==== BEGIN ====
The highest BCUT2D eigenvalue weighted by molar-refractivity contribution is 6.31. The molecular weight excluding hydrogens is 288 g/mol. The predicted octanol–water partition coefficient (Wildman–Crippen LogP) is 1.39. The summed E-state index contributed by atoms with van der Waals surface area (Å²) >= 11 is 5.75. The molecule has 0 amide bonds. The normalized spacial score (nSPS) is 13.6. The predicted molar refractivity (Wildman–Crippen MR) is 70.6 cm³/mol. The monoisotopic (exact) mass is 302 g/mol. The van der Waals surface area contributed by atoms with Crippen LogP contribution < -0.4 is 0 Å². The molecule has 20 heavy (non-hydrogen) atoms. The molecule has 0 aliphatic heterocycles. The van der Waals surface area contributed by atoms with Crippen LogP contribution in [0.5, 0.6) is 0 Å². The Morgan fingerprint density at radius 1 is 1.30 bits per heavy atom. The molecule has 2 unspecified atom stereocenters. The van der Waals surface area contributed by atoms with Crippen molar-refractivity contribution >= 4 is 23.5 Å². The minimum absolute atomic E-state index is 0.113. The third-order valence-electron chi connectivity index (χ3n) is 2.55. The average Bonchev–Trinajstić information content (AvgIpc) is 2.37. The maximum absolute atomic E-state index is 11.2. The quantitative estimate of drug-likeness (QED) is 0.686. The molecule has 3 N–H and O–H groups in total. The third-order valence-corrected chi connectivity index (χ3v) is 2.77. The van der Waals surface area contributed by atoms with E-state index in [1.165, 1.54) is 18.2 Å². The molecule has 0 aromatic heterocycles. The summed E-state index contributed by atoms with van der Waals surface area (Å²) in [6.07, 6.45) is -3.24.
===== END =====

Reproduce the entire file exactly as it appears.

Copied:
The highest BCUT2D eigenvalue weighted by molar-refractivity contribution is 6.31. The molecular weight excluding hydrogens is 288 g/mol. The predicted octanol–water partition coefficient (Wildman–Crippen LogP) is 1.39. The summed E-state index contributed by atoms with van der Waals surface area (Å²) >= 11 is 5.75. The molecule has 0 amide bonds. The normalized spacial score (nSPS) is 13.6. The predicted molar refractivity (Wildman–Crippen MR) is 70.6 cm³/mol. The monoisotopic (exact) mass is 302 g/mol. The van der Waals surface area contributed by atoms with Crippen LogP contribution < -0.4 is 0 Å². The molecule has 20 heavy (non-hydrogen) atoms. The molecule has 0 aliphatic heterocycles. The van der Waals surface area contributed by atoms with Crippen LogP contribution in [0.5, 0.6) is 0 Å². The Morgan fingerprint density at radius 1 is 1.30 bits per heavy atom. The molecule has 2 unspecified atom stereocenters. The van der Waals surface area contributed by atoms with Crippen molar-refractivity contribution >= 4 is 23.5 Å². The minimum absolute atomic E-state index is 0.113. The third-order valence-electron chi connectivity index (χ3n) is 2.55. The average Bonchev–Trinajstić information content (AvgIpc) is 2.37. The maximum absolute atomic E-state index is 11.2. The quantitative estimate of drug-likeness (QED) is 0.686. The molecule has 3 N–H and O–H groups in total. The third-order valence-corrected chi connectivity index (χ3v) is 2.77. The van der Waals surface area contributed by atoms with E-state index in [1.165, 1.54) is 18.2 Å². The molecule has 0 aromatic heterocycles. The summed E-state index contributed by atoms with van der Waals surface area (Å²) in [6.07, 6.45) is -3.24.